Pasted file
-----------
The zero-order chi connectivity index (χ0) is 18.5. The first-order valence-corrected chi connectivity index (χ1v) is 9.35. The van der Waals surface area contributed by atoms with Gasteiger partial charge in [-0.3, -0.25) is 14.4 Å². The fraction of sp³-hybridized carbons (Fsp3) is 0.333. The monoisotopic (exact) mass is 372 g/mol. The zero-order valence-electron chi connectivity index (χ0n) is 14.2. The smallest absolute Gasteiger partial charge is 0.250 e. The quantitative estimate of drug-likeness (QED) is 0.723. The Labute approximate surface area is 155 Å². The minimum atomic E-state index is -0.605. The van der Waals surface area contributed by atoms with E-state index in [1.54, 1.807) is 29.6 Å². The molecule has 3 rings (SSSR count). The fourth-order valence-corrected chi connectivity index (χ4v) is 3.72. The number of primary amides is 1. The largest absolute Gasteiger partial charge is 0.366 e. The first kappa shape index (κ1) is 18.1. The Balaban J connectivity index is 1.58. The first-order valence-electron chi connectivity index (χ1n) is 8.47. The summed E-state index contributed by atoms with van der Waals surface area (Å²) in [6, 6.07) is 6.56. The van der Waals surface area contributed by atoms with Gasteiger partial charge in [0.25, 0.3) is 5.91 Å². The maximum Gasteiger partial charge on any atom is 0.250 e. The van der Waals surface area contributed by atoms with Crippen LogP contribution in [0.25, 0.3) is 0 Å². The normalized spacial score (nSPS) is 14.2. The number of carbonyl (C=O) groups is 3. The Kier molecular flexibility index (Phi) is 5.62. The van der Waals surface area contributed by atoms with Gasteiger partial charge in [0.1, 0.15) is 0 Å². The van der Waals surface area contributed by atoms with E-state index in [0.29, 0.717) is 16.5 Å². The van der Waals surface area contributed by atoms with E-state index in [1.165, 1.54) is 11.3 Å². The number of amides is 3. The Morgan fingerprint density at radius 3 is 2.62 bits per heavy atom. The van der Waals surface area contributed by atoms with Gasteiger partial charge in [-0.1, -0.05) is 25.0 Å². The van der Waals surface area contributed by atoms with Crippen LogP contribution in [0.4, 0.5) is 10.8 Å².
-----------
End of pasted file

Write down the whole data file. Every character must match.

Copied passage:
The zero-order chi connectivity index (χ0) is 18.5. The first-order valence-corrected chi connectivity index (χ1v) is 9.35. The van der Waals surface area contributed by atoms with Gasteiger partial charge in [-0.3, -0.25) is 14.4 Å². The fraction of sp³-hybridized carbons (Fsp3) is 0.333. The monoisotopic (exact) mass is 372 g/mol. The zero-order valence-electron chi connectivity index (χ0n) is 14.2. The smallest absolute Gasteiger partial charge is 0.250 e. The quantitative estimate of drug-likeness (QED) is 0.723. The Labute approximate surface area is 155 Å². The minimum atomic E-state index is -0.605. The van der Waals surface area contributed by atoms with E-state index in [1.54, 1.807) is 29.6 Å². The molecule has 3 rings (SSSR count). The fourth-order valence-corrected chi connectivity index (χ4v) is 3.72. The number of primary amides is 1. The largest absolute Gasteiger partial charge is 0.366 e. The first kappa shape index (κ1) is 18.1. The Balaban J connectivity index is 1.58. The first-order valence-electron chi connectivity index (χ1n) is 8.47. The summed E-state index contributed by atoms with van der Waals surface area (Å²) in [6, 6.07) is 6.56. The van der Waals surface area contributed by atoms with Gasteiger partial charge in [0.25, 0.3) is 5.91 Å². The maximum Gasteiger partial charge on any atom is 0.250 e. The van der Waals surface area contributed by atoms with Crippen LogP contribution in [0.25, 0.3) is 0 Å². The normalized spacial score (nSPS) is 14.2. The number of carbonyl (C=O) groups is 3. The Kier molecular flexibility index (Phi) is 5.62. The van der Waals surface area contributed by atoms with Gasteiger partial charge in [0.1, 0.15) is 0 Å². The van der Waals surface area contributed by atoms with E-state index in [0.29, 0.717) is 16.5 Å². The van der Waals surface area contributed by atoms with E-state index in [1.165, 1.54) is 11.3 Å². The number of amides is 3. The Morgan fingerprint density at radius 3 is 2.62 bits per heavy atom. The van der Waals surface area contributed by atoms with Gasteiger partial charge in [-0.1, -0.05) is 25.0 Å². The van der Waals surface area contributed by atoms with Crippen LogP contribution in [0.4, 0.5) is 10.8 Å².